Visit the official Doctor Who website

Visit the official Doctor Who website
Look to the future

Asylum seekers...

Asylum seekers...
Refuge of the Daleks

Doctor Who picture resource

Doctor Who picture resource
Roam the space lanes!

Explore the Doctor Who classic series website

Explore the Doctor Who classic series website
Step back in time

Infiltrate The Hub of Doctor Who spin-off Torchwood

Infiltrate The Hub of Doctor Who spin-off Torchwood
Armed and extremely dangerous

Investigate The Sarah Jane Adventures

Investigate The Sarah Jane Adventures
Fearless in the face of adversity

Call on Dani’s House

Call on Dani’s House
Harmer’s a charmer

Intercept the UFO fabsite

Intercept the UFO fabsite
Defending the Earth against alien invaders!

Uncover the secrets of the Dollhouse

Uncover the secrets of the Dollhouse
Programmable agent Echo exposed!

Hell’s belles

Hell’s belles
Naughty but nice

Love Exposure

Love Exposure
Flash photography!

Primeval portal

Primeval portal
Dressed to kill or damsels in distress?

Charmed, to be sure!

Charmed, to be sure!
The witches of San Francisco

Take on t.A.T.u.

Take on t.A.T.u.
All the way from Moscow

Proceed to the Luther website

Proceed to the Luther website
John and Jenny discuss their next move

DCI Banks is on the case

DCI Banks is on the case
You can bet on it!

On The Grid with Spooks

On The Grid with Spooks
Secret agents of Section D

Bridge to Hustle

Bridge to Hustle
Shady characters

Life on Ashes To Ashes

Life on Ashes To Ashes
Coppers with a chequered past

Claire’s no Exile

Claire’s no Exile
Goose steps

Vexed is back on the beat!

Vexed is back on the beat!
Mismatched DI Armstrong and bright fast-tracker Georgina Dixon

Medium, both super and natural

Medium, both super and natural
Open the door to your dreams

Who’s that girl? (350-picture Slideshow)

Thursday, 22 June 2006

That was Number One, that was "Top of the Pops"


After a little over 42 and a half years the BBC's flagship pop programme, "Top of the Pops", is to finish at the end of July. "Another One Bites the Dust", to quote Freddie Mercury. It's a brilliant lifespan for a television show, of course, but, having got this far, one might've been forgiven for thinking it would go on forever. I always believed "Doctor Who" was a permanent fixture too. It lasted 26 years before being abandoned to collect dust in archive storage. Now the flagship SF series has been resurrected, after 16 years in the wilderness, so there is no reason why the same thing shouldn't happen to "Top of the Pops", one day. After all, like "Doctor Who", it is a brand name and, after a suitable period, I'm sure the powers that Beeb will want to capitalise on it!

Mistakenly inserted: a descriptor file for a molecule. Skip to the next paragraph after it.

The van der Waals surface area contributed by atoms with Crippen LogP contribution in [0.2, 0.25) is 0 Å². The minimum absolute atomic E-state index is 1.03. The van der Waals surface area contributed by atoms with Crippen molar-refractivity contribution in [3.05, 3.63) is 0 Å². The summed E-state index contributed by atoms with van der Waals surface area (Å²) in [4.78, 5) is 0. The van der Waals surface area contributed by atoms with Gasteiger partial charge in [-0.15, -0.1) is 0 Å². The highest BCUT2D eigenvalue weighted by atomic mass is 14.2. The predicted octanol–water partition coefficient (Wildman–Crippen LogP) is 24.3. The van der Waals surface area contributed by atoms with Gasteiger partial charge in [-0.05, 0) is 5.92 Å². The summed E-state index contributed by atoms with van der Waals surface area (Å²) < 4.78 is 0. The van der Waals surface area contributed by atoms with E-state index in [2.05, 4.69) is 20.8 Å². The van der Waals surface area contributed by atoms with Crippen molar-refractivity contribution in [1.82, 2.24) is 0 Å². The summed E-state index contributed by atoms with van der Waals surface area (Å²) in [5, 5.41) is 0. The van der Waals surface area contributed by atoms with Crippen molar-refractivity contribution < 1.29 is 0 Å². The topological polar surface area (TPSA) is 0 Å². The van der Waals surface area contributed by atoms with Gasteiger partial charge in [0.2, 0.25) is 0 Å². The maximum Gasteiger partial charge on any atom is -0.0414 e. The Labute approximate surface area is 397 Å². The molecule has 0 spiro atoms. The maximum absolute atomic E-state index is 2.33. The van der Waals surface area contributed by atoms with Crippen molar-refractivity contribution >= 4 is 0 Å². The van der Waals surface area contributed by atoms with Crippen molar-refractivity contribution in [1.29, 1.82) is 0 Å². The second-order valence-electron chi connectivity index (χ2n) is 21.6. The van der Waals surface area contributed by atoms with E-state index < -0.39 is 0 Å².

Also, again in a similar fashion to "Doctor Who", the producers started tinkering with the programme's format. "Top of the Pops" was originally intended to feature only singles going up the chart, the top twenty not the top forty, and, unless you were at number one, no record would be played on consecutive weeks. It didn't feature the album chart although there was a time when they started playing new releases, before they charted, if it was a dead cert the artist in question would be a new entry the following week.

Originally broadcast on Wednesday, January 1st, 1964, "Top of the Pops" became better established as part of early evening television on Thursday nights and there was a time, in the mid-Seventies, when I was torn between watching it and the competition of "Space:1999" on ITV, just as I had been forced to choose between "Doctor Who" and "UFO" earlier the same decade. Some say that when "Top of the Pops" was later moved to Friday nights it spelt the beginning of the end, just as the same thing had been said about "Doctor Who" when moved from Saturday to weeknights. The pop show's fate was sealed when moved to Sunday nights on BBC2.